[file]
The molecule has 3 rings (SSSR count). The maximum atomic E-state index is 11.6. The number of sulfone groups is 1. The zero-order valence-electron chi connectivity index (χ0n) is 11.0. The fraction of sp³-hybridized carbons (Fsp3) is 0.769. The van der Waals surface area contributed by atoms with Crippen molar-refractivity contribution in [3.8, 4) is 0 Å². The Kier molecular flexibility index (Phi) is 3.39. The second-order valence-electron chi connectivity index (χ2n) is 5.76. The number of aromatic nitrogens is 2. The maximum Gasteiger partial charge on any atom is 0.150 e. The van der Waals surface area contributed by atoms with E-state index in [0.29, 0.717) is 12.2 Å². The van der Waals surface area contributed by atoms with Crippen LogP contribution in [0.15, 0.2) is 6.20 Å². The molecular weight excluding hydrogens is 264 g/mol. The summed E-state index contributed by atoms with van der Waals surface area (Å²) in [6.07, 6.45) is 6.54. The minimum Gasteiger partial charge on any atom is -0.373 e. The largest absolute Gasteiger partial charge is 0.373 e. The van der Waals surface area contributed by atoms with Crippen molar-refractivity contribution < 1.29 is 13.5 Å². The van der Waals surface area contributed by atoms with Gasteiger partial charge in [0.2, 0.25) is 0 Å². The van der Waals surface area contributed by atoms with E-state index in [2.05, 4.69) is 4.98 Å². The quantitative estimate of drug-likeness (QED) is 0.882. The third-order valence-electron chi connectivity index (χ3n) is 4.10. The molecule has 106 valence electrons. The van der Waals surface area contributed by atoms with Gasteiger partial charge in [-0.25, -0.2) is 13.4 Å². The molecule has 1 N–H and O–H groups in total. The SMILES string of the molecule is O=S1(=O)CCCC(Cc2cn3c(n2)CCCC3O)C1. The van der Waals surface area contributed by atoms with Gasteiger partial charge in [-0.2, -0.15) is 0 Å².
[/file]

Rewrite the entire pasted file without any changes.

The molecule has 3 rings (SSSR count). The maximum atomic E-state index is 11.6. The number of sulfone groups is 1. The zero-order valence-electron chi connectivity index (χ0n) is 11.0. The fraction of sp³-hybridized carbons (Fsp3) is 0.769. The van der Waals surface area contributed by atoms with Crippen molar-refractivity contribution in [3.8, 4) is 0 Å². The Kier molecular flexibility index (Phi) is 3.39. The second-order valence-electron chi connectivity index (χ2n) is 5.76. The number of aromatic nitrogens is 2. The maximum Gasteiger partial charge on any atom is 0.150 e. The van der Waals surface area contributed by atoms with E-state index in [0.29, 0.717) is 12.2 Å². The van der Waals surface area contributed by atoms with Crippen LogP contribution in [0.15, 0.2) is 6.20 Å². The molecular weight excluding hydrogens is 264 g/mol. The summed E-state index contributed by atoms with van der Waals surface area (Å²) in [6.07, 6.45) is 6.54. The minimum Gasteiger partial charge on any atom is -0.373 e. The largest absolute Gasteiger partial charge is 0.373 e. The van der Waals surface area contributed by atoms with Crippen molar-refractivity contribution < 1.29 is 13.5 Å². The van der Waals surface area contributed by atoms with Gasteiger partial charge in [0.2, 0.25) is 0 Å². The van der Waals surface area contributed by atoms with E-state index in [2.05, 4.69) is 4.98 Å². The quantitative estimate of drug-likeness (QED) is 0.882. The third-order valence-electron chi connectivity index (χ3n) is 4.10. The molecule has 106 valence electrons. The van der Waals surface area contributed by atoms with Gasteiger partial charge in [-0.25, -0.2) is 13.4 Å². The molecule has 1 N–H and O–H groups in total. The SMILES string of the molecule is O=S1(=O)CCCC(Cc2cn3c(n2)CCCC3O)C1. The van der Waals surface area contributed by atoms with Gasteiger partial charge in [-0.2, -0.15) is 0 Å².